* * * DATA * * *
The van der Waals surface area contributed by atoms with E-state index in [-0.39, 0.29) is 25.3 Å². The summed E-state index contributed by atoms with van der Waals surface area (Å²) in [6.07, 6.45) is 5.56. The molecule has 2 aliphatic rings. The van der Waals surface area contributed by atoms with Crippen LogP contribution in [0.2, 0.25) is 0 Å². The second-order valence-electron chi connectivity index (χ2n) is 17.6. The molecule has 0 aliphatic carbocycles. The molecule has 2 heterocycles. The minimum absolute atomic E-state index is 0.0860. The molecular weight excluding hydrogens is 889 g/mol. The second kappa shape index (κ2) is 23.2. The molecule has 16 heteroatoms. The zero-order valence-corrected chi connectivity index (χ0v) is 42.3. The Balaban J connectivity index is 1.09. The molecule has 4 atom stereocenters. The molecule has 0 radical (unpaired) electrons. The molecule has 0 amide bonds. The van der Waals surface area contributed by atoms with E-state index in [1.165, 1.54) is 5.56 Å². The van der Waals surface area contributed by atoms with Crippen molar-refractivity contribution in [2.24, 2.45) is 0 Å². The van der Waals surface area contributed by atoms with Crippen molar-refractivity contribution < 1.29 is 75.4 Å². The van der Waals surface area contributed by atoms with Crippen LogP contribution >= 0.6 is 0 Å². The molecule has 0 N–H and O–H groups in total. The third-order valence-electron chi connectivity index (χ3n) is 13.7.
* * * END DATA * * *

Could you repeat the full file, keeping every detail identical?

The van der Waals surface area contributed by atoms with E-state index in [-0.39, 0.29) is 25.3 Å². The summed E-state index contributed by atoms with van der Waals surface area (Å²) in [6.07, 6.45) is 5.56. The molecule has 2 aliphatic rings. The van der Waals surface area contributed by atoms with Crippen LogP contribution in [0.2, 0.25) is 0 Å². The second-order valence-electron chi connectivity index (χ2n) is 17.6. The molecule has 0 aliphatic carbocycles. The molecule has 2 heterocycles. The minimum absolute atomic E-state index is 0.0860. The molecular weight excluding hydrogens is 889 g/mol. The second kappa shape index (κ2) is 23.2. The molecule has 16 heteroatoms. The zero-order valence-corrected chi connectivity index (χ0v) is 42.3. The Balaban J connectivity index is 1.09. The molecule has 4 atom stereocenters. The molecule has 0 radical (unpaired) electrons. The molecule has 0 amide bonds. The van der Waals surface area contributed by atoms with E-state index in [1.165, 1.54) is 5.56 Å². The van der Waals surface area contributed by atoms with Crippen molar-refractivity contribution in [2.24, 2.45) is 0 Å². The van der Waals surface area contributed by atoms with Crippen molar-refractivity contribution < 1.29 is 75.4 Å². The van der Waals surface area contributed by atoms with Crippen LogP contribution >= 0.6 is 0 Å². The molecule has 0 N–H and O–H groups in total. The third-order valence-electron chi connectivity index (χ3n) is 13.7.